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Rate Your Plate: Three Things for Your Memorial Day Picnics and Barbeques

Thursday, May 26, 2016


Memorial Day is right around the corner, and picnic season is in full bloom. That means lots of people are fixing fruit salads, readying the spinach dip and putting together sandwiches full of cold cuts. Grilling, too, is in order.

But some people may be rethinking their picnic and barbeque menus after the International Agency for Research on Cancer recently declared that processed meats are known human carcinogens. Does this mean giving up ham sandwiches or grilled hot dogs this Memorial Day?

Not necessarily.

Eating processed meats in moderation will not cause cancer – a message some mainstream media seem to have gotten wrong.

As our previous blog on this issue underscored, although the IARC did say that processed meats are known human carcinogens, the carcinogenic effect is relatively weak. How weak? The agency estimates that eating six slices of bacon every day for your entire life would raise your lifetime probability of developing colon cancer by 18 percent – from 4.7 percent to 5.5 percent.

Most of us don’t eat nearly that much bacon.

This is not to say that the agency’s warning should be taken lightly. If you’re in the habit of eating processed meats on a regular basis, you should seriously consider making a change.

But it shouldn’t come as a shock to anyone that processed meats aren’t the best thing for you.

The cancer concern raised by the international agency is just one more warning light in a the long list of drawbacks linked to processed meats, which include unhealthy loads of sodium, saturated fat and other additives.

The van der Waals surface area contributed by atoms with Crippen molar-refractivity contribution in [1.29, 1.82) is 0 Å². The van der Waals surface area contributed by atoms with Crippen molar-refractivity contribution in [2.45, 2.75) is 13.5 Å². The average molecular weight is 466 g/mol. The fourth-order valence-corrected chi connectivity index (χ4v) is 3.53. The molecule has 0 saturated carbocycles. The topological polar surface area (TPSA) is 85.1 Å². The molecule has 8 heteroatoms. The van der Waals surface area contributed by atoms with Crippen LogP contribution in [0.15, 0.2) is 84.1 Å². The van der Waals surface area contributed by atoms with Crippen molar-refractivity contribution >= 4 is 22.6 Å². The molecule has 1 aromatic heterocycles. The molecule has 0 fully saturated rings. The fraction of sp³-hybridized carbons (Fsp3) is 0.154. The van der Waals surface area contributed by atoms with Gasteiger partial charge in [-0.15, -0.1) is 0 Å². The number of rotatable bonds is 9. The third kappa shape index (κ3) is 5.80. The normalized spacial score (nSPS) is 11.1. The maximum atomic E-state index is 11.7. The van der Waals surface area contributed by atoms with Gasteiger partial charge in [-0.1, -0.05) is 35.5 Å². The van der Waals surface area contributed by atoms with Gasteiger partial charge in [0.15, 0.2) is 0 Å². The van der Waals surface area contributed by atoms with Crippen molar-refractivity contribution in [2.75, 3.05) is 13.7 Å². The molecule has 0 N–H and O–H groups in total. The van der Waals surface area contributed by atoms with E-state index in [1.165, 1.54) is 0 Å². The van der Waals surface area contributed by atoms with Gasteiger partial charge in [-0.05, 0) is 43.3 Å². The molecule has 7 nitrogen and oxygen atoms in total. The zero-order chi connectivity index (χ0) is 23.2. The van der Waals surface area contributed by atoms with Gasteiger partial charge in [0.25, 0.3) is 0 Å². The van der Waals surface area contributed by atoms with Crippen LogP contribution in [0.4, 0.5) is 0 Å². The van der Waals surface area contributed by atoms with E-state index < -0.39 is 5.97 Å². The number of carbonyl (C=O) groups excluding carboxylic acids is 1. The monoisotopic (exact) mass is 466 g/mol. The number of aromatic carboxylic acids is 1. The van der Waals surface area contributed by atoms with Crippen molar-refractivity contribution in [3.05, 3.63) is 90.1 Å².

If you decide to go ahead with that ham sandwich or hot dog this weekend, EWG’s Food Scores database can help you find the best ones. Take these factors into consideration:

Nitrites & Nitrates

Sodium and potassium nitrite/nitrate are used to cure meats. During the curing process and in the acidic environment of your stomach, these compounds can turn into nitrosamines, which are carcinogens. So, when you choose your processed meats, check the product’s ingredient list and avoid those that have added nitrites and nitrates.


Antibiotics & Hormones

Another important factor is antibiotic and hormone use. Conventionally raised animals are usually given antibiotics to promote faster growth and prevent sickness, not just as treatment for disease. This antibiotic overuse promotes bacterial resistance, creating superbugs. Similarly, most animals, with the exception of chickens, are also given other growth promoters, such as hormones. These hormones and growth promoters may remain in meat and can affect the endocrine, immune and nervous systems of humans that consume it. Organic meats come from animals that are not given any of these unnecessary supplements, so buying organic is a better idea. And some companies that are not actually organic also make a point of not using antibiotics and/or hormones in nontherapeutic ways, so they are good options, too. Again, check the labels.

Environmental Impact

Meat production releases large amounts of carbon dioxide, contributing to global warming. Beef is the second largest contributor, releasing more than twice the amount of carbon dioxide as pork and turkey, and nearly five times as much as chicken. If meat is on your picnic menu, chicken is generally a better option if you’re factoring in the climate and environmental impact. Or you can go one step further and skip meat altogether in favor of vegetarian meat options – their environmental impact is significantly lower.


As Memorial Day rolls around, follow these tips and use EWG’s Food Scores database and Healthy Living app to help you identify the best choices for your weekend picnics and barbeques. With more than 80,000 products, Food Scores can help you find everything you need, not only for this weekend but all year long.


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